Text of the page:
It’s possible that you’ve come across Pablo Woodward before on the streets of England, where he performs as the Disco Bunny – a one-man roving dance party dressed in flamboyant raver attire with a mission to entertain and unite passersby. Or more likely you’ve seen him in a viral video – viewed millions of times – that shows him and an elderly woman in Brighton letting loose to Twist and Shout during one of his ecstatic performances. More than a way to earn clicks, cash or even just pass time on the weekends, Woodward considers his Disco Bunny persona part of a spiritual rebirth. This new chapter has included embracing a nomadic existence, keeping just a few possessions in his storage unit (or ‘Bunny Cave’, as he calls it), and leaving the trappings of his old, more conventional, life behind.
Daniel Ifans’s film The (Lost Found) Boy Man Bunny explores the person behind the meme, providing an intimate account of Woodward’s motivations for his unconventional lifestyle and street persona. Digging beneath the glittery surface, the UK filmmaker finds his subject searching to make sense of his place in the world and, especially, of what makes him happy. Standing before a backdrop of colourful lights, speakers and his few other belongings in the Bunny Cave, Woodward retraces the events that led him down such an atypical path. Born in Brazil, he spent his early childhood in an orphanage – an existence he remembers as poor but happy. When he was adopted by parents in the UK, his life became more privileged but also much more complicated. By 18, he was homeless by choice for the first time, sleeping on the streets of London in search of the joyful simplicity of his early years.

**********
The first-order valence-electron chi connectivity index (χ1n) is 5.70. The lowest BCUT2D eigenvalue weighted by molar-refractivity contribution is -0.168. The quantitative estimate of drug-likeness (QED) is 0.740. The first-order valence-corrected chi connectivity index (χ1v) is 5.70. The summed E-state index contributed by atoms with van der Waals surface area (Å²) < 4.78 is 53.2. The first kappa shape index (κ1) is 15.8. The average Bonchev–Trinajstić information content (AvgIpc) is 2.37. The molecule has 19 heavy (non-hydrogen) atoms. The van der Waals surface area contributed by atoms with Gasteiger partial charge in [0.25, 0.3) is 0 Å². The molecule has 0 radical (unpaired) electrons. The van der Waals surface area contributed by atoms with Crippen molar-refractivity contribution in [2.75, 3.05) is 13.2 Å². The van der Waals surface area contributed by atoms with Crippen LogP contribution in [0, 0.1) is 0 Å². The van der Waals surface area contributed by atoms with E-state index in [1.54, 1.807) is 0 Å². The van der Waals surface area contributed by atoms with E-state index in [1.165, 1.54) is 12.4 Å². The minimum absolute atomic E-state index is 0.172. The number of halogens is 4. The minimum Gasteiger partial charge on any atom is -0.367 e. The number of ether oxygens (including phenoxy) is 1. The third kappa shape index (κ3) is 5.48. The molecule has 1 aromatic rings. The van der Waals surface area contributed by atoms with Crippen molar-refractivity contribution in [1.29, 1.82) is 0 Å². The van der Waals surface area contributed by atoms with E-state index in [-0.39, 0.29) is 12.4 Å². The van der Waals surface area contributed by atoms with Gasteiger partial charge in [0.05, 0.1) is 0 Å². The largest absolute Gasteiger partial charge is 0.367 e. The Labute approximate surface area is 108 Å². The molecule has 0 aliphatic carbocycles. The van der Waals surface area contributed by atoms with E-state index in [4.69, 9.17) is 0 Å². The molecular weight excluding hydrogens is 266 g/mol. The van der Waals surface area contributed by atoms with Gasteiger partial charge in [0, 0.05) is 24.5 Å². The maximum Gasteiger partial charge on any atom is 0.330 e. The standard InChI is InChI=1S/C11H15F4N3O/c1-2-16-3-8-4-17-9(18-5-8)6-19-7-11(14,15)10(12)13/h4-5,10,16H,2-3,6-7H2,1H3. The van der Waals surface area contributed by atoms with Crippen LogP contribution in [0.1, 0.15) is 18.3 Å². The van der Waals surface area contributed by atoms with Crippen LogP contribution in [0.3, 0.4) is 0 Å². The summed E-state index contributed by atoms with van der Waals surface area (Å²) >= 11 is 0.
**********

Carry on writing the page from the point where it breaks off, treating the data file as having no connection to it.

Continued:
As the portrait unfolds, it becomes clear that the piece offers something much more nuanced than the carpe diem, keep-the-vibes-positive message of the the Disco Bunny himself. Leaving the cut longer than most short-documentary profiles, Ifans and his creative team avoid what might have been another glossy take on how beautiful it is to shrug off the haters and live your best life, and they let the complications surface. Woodward has a strained relationship with his ‘quintessentially English’ parents and, when they reveal themselves as unimpressed by his Disco Bunny lifestyle, it’s easy enough to write them off as stuffy, constrained by societal expectations and their culturally inherited stiff upper lips. But Woodward’s early-30s project of self-actualisation is itself seen to be a bit more complex when it’s revealed that he has two daughters living in Australia whom he hasn’t seen in five years. Taking a nonjudgmental approach, through Woodward, the film probes the space between dreams and reality, and the tensions between our commitments to others and our commitments to ourselves.
Written by Adam D’Arpino
Director: Daniel Ifans
Producer: Sophie Robehmed
Cinematographer and Editor: Harry Osborne